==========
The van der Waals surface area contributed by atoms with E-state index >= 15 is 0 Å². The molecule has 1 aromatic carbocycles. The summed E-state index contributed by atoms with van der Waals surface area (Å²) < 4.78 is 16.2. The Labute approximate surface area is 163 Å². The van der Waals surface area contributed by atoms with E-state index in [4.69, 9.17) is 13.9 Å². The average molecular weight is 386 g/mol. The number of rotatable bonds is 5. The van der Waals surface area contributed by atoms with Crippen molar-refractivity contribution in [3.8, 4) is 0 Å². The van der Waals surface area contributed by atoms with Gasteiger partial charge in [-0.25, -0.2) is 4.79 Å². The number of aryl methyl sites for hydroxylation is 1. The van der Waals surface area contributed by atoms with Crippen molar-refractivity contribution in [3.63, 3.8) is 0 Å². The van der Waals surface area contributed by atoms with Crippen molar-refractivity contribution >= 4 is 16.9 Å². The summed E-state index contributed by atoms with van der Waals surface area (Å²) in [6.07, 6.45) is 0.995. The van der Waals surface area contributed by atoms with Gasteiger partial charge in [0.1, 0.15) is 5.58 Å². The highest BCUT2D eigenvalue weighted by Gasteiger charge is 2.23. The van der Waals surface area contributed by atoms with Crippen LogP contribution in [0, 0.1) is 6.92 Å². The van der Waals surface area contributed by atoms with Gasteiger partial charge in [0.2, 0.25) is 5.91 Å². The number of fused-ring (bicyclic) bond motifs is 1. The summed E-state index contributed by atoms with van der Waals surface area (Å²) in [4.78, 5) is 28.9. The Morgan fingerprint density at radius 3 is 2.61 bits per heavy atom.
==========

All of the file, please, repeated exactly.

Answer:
The van der Waals surface area contributed by atoms with E-state index >= 15 is 0 Å². The molecule has 1 aromatic carbocycles. The summed E-state index contributed by atoms with van der Waals surface area (Å²) < 4.78 is 16.2. The Labute approximate surface area is 163 Å². The van der Waals surface area contributed by atoms with E-state index in [4.69, 9.17) is 13.9 Å². The average molecular weight is 386 g/mol. The number of rotatable bonds is 5. The van der Waals surface area contributed by atoms with Crippen molar-refractivity contribution in [3.8, 4) is 0 Å². The van der Waals surface area contributed by atoms with Gasteiger partial charge in [-0.25, -0.2) is 4.79 Å². The number of aryl methyl sites for hydroxylation is 1. The van der Waals surface area contributed by atoms with Crippen molar-refractivity contribution in [3.63, 3.8) is 0 Å². The van der Waals surface area contributed by atoms with Crippen molar-refractivity contribution >= 4 is 16.9 Å². The summed E-state index contributed by atoms with van der Waals surface area (Å²) in [6.07, 6.45) is 0.995. The van der Waals surface area contributed by atoms with Gasteiger partial charge in [0.1, 0.15) is 5.58 Å². The highest BCUT2D eigenvalue weighted by Gasteiger charge is 2.23. The van der Waals surface area contributed by atoms with Crippen LogP contribution in [0, 0.1) is 6.92 Å². The van der Waals surface area contributed by atoms with Gasteiger partial charge in [0.2, 0.25) is 5.91 Å². The number of fused-ring (bicyclic) bond motifs is 1. The summed E-state index contributed by atoms with van der Waals surface area (Å²) in [4.78, 5) is 28.9. The Morgan fingerprint density at radius 3 is 2.61 bits per heavy atom.